Does the GDPR Apply to My Organization? The “Extraterritoriality” of the New European Data Protection Regulation

European_Union
Regulation (EU) 2016/679, the General Data Protection Regulation (GDPR) repeals Directive 95/46/EC and expands on the protection of natural persons with regard to the processing of personal data and the free movement of such data.

The GDPR will come into force in May 2018 and will have an expanded territorial scope of application compared to the previous Directive 95/46/EC. What does it mean for businesses?

EU establishment triggers GDPR application

Before. Under Directive 95/46/EC, the data protection law of one or more EU Member States applies if “the processing is carried out in the context of the activities of an establishment of the controller on the territory of the Member State”. Article 4(1)(a) Directive 95/46/EC. Should the same controller have establishments on the territory of several Member States, each of these establishments should comply with the obligations laid down by the applicable national law. Id. The EU data protection law also applies when the controller does not have an establishment in the EU but, for processing personal data, uses “equipment … situated on the territory” of a Member State. Article 4(1)(c) Directive 95/46/EC.

After. The new GDPR applies to the processing of personal data “in the context of the activities of an establishment of a controller or a processor in the Union, regardless of whether the processing takes place in the Union or not”. Article 3, GDPR. In other words, it becomes unimportant for purposes of application whether the processing takes place in the EU or not; for the GDPR to be applicable it is sufficient for the controller or the processor to have an establishment in the EU.[i]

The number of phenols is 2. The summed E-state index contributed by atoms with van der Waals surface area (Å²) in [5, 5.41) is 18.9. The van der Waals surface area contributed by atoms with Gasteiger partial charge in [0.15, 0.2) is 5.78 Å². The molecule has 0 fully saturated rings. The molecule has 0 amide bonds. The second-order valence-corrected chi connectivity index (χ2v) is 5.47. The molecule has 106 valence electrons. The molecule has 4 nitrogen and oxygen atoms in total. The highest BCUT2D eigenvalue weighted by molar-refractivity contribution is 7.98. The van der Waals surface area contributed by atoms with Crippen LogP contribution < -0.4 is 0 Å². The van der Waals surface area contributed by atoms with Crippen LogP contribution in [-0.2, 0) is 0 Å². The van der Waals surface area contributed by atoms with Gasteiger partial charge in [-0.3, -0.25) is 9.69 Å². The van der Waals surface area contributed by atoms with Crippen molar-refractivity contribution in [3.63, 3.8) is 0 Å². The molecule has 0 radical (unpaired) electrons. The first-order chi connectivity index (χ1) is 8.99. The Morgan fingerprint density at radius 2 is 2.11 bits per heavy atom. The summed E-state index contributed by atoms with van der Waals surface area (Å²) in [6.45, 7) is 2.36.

Two recent judgments of the Court of Justice of the European Union (ECJ) have introduced expansive interpretations of the meaning of “in the context of the activities” and “establishment”. Google Spain (here) and Weltimmo (here). In both decisions the ECJ found that for an organization to be “established” in a Member State for purposes of application of data protection law it is only required that the organization exercises there “any real and effective activity – even a minimal one” – through “stable arrangements.” The presence of a single representative is sufficient to have an “establishment”. See also WP29’s Opinion 8/2010 on applicable law.

GDPR applies to organizations without EU presence

Before. Directive 95/46/EC has some limited “extraterritorial effect”. In fact, it applies to controllers having no establishment in the EU but using equipment situated in a Member State for purposes of processing personal data. National DPAs took the position that the use of cookies or requests to complete forms, would amount to using “equipment” in the EU, triggering the application of EU law.

After. The GDPR expands the territorial scope of application to those controllers or processors not established in the EU that process personal data of EU data subjects by:

  1. the offering of goods or services, irrespective of whether a payment of the data subject is required, to such data subjects; or
  2. the monitoring of their behaviour as far as their behaviour takes place within the EU. (Article 3(2)(a)(b) GDPR)